About Slow Money
Invest in building an economy based on principles of soil fertility, sense of place, care of the commons, and economic, cultural and biological diversity.
Slow Money provides a meaningful alternative to our current financial system that has run amok – trillions of dollars a day flowing through capital markets in securities that no one fully understands, contributing to systemic problems of our time.
What are Slow Money investments?
Investing in real places,
in people and enterprises
close to home.
Investing patiently, over time, with a goal of building healthy enterprises, communities and ecosystems, not just extracting financial wealth.
Measuring Return on Investment by the tangible world we create around us and the health of our soil, not just the profit we make.
The Slow Money Principles
We must bring money back down to earth.
There is such a thing as money that is too fast, companies that are too big, finance that is too complex. Therefore, we must slow our money down — not all of it, of course, but enough to matter.
The 20th Century was the era of Buy Low/Sell High and Wealth Now/Philanthropy Later—what one venture capitalist called “the largest legal accumulation of wealth in history.” The 21st Century will be the era of nurture capital, built around principles of carrying capacity, care of the commons, sense of place and non-violence.
We must learn to invest as if food, farms and fertility mattered.
We must connect investors to the places where they live, creating vital relationships and new sources of capital for small food enterprises.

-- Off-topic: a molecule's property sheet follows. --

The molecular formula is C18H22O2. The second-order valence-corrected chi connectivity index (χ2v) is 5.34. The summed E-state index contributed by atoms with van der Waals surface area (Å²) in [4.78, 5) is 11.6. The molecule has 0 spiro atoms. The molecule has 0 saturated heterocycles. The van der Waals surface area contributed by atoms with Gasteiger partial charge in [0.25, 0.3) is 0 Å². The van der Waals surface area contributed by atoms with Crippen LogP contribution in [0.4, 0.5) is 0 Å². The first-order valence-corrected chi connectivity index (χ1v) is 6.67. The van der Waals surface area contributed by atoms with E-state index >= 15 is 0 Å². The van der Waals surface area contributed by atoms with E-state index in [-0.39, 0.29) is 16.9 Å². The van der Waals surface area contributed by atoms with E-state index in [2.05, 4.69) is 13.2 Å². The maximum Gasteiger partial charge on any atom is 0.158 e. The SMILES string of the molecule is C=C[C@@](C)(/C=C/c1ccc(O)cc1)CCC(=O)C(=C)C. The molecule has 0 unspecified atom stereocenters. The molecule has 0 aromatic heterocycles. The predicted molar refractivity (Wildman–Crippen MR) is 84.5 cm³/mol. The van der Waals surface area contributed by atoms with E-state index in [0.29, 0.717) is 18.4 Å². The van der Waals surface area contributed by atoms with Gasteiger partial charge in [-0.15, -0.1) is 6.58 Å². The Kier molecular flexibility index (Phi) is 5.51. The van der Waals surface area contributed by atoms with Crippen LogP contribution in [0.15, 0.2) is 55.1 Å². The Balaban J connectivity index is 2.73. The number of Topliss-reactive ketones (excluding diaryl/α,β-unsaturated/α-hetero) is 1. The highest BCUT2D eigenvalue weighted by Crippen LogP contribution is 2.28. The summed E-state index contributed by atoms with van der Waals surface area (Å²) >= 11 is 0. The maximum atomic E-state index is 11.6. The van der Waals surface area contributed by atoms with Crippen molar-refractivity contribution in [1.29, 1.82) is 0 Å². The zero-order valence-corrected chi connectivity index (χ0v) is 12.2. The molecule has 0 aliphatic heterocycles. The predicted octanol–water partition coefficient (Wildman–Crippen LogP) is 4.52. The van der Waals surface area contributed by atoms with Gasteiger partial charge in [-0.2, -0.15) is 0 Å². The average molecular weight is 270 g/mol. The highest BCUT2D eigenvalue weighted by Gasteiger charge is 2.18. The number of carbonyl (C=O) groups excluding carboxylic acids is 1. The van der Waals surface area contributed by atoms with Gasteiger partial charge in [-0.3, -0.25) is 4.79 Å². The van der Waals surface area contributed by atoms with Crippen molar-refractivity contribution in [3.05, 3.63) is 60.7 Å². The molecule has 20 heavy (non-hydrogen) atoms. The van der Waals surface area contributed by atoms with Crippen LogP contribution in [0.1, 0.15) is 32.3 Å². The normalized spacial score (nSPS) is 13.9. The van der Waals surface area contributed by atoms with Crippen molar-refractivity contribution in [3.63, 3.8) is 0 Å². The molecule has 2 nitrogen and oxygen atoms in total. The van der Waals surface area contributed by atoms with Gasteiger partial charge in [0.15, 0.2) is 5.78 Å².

Let us celebrate the new generation of entrepreneurs, consumers and investors who are showing the way from Making A Killing to Making a Living.
Paul Newman said, “I just happen to think that in life we need to be a little like the farmer who puts back into the soil what he takes out.”
Recognizing the wisdom of these words, let us begin rebuilding our economy from the ground up, asking:
What would the world be like if we invested 50% of our assets within 50 miles of where we live?
What if there were a new generation of companies that gave away 50% of their profits?
What if there were 50% more organic matter in our soil 50 years from now?
I’m signing the Slow Money Principles.
Please notify me about upcoming community events.
SOIL: Notes Towards the Theory and Practice of Nurture Capital
Book by Woody Tasch, founder of Slow Money [order]
Nurture capital is a vision of finance that starts where investing and philanthropy leave off, giving us a new way to reconnect to one another and places where we live, all the way down to local food systems and the soil.